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The California CPR Debacle: Good Samaritan Laws Protect People Who Try To Save Lives

You have no doubt heard about the California assisted-care facility that forbade its staff from performing emergency lifesaving measures on residents.  As a result of this dangerous policy, 87 year-old resident, Lorraine Bayless, was left to die on the floor of the cafeteria while staff (including at least one nurse) refused to perform CPR. (

While I will leave to others the important debate about the loss of community and caring in our society, I do take the opportunity to point out that in most States, bystanders who choose to help by performing CPR in an emergency situation are protected from lawsuit liability.  Laws like this not only promote selfless, community intervention, but they also put lie to the ridiculous, overused fallback that “I didn’t act because I was afraid I would get sued.”

Virginia’s Good Samaritan law is a good example.  Contained at Virginia Code Section 8.01-225, the law plainly provides that:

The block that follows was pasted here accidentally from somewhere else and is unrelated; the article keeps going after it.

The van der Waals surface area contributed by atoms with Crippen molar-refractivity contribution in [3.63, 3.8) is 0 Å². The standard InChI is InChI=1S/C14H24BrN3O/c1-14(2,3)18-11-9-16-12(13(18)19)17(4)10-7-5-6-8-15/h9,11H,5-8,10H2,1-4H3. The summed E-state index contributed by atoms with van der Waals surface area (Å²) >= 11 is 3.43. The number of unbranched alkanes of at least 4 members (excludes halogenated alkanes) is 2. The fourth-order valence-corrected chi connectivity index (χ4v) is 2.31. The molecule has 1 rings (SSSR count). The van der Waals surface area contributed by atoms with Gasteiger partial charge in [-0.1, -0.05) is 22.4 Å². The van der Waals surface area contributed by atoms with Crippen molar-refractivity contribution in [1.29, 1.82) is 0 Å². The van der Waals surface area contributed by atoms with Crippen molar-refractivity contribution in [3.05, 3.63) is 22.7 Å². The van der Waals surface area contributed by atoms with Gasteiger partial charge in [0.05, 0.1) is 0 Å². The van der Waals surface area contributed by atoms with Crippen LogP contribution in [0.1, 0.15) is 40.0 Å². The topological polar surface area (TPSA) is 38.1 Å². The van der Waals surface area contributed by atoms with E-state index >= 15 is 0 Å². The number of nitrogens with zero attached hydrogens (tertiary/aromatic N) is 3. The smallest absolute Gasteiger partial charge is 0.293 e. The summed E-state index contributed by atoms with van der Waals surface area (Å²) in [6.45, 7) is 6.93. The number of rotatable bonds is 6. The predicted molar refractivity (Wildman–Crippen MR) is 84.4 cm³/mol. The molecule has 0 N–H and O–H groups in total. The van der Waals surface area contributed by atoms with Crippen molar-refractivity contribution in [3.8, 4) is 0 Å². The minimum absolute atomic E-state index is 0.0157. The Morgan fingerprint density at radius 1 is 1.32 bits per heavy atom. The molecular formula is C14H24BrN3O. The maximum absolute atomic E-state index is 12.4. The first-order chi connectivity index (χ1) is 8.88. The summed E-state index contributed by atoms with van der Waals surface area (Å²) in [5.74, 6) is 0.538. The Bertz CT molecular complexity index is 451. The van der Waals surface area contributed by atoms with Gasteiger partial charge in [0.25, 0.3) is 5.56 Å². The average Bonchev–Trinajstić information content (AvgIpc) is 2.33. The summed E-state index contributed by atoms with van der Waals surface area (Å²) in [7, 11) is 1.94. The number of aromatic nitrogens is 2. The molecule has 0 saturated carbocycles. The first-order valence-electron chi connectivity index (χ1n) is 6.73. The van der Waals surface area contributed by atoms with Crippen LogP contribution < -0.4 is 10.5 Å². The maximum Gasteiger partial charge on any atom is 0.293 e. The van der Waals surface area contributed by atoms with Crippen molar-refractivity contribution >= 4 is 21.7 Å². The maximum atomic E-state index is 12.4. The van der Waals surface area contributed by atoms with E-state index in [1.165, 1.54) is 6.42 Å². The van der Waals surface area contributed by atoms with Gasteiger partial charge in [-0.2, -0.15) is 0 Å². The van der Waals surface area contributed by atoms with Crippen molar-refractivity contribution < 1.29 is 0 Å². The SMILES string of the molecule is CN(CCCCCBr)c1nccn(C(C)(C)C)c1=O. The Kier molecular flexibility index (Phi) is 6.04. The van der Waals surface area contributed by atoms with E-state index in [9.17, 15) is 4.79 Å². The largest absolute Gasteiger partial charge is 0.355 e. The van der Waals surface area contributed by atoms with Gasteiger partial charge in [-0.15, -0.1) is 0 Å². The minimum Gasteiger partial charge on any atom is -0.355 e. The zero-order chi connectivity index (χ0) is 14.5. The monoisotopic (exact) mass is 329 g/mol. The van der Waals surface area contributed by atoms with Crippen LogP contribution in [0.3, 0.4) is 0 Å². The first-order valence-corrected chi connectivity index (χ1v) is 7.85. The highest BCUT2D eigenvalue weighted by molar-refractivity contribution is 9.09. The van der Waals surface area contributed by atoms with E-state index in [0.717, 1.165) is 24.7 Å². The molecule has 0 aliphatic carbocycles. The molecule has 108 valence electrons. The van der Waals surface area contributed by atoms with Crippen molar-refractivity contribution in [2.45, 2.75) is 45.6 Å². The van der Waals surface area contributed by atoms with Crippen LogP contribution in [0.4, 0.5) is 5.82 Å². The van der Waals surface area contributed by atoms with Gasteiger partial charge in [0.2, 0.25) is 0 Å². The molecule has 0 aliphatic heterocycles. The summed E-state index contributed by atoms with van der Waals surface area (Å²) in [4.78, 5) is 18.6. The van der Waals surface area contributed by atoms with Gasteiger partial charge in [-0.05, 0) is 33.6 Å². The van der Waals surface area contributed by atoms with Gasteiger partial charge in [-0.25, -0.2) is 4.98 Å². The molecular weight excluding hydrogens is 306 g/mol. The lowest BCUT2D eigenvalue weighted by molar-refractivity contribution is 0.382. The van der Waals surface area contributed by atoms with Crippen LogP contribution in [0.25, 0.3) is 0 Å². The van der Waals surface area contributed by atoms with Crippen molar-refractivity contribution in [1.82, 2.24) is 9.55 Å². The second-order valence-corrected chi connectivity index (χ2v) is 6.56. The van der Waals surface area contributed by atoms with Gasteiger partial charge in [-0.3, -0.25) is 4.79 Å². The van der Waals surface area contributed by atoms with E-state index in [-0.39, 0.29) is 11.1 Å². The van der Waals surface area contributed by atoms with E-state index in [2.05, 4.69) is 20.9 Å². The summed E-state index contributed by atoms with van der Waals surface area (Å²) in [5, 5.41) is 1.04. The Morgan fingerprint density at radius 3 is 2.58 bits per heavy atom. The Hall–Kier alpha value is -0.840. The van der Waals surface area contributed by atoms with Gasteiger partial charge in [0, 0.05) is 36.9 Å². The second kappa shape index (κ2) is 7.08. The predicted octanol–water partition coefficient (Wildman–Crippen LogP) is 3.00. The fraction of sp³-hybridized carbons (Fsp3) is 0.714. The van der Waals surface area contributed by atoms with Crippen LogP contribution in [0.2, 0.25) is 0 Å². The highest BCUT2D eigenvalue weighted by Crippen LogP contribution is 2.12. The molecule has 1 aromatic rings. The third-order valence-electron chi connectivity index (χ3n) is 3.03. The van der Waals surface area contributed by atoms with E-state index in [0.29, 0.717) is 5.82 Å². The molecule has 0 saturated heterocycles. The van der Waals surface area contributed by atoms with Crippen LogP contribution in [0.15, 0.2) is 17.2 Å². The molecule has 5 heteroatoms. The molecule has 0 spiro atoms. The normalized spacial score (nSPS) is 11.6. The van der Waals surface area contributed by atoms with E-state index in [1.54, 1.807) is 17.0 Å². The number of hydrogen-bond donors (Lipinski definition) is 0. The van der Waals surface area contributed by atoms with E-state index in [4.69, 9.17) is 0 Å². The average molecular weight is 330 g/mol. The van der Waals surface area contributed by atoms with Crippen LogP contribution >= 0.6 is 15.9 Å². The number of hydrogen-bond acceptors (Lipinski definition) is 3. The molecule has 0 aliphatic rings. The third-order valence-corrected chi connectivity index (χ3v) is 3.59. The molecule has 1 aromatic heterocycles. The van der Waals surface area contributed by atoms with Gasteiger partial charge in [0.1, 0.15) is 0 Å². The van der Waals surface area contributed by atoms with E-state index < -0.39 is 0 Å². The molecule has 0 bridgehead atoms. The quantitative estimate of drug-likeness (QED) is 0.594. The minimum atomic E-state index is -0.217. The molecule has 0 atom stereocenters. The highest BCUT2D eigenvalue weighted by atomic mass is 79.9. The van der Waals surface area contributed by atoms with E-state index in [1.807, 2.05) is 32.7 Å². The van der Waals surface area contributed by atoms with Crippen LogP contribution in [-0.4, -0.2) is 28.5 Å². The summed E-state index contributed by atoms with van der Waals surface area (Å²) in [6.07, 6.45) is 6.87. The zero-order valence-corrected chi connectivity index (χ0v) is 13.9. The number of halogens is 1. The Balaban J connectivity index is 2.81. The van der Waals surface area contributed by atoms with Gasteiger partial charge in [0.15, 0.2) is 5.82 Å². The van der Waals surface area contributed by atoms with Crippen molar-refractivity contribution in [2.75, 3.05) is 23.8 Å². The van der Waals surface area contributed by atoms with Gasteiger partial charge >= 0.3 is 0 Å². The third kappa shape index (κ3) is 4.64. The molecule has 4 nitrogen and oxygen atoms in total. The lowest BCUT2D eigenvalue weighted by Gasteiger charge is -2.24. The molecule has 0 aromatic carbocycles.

Any person who, in good faith, renders emergency care or assistance, without compensation, to any ill, or injured person at the scene of an accident, fire, or      any life-threatening emergency, or en route therefrom to any hospital, medical clinic, or doctor’s office shall not be liable for any civil damages for acts or omissions resulting from the rendering of such care or assistance.

In other words, if you come upon a scene like the one that occurred in California, and you choose to try to save another’s life, you can feel free to do so without worrying about “being sued.”  

If you have read this blog’s entries over time, I am hopeful that you will begin to see that negligence laws are designed to make our society safer, and that when properly applied, they further that goal.  Good Samaritan laws are one example of many such principles that are ingrained into our law, and into our public policy, to make society safer.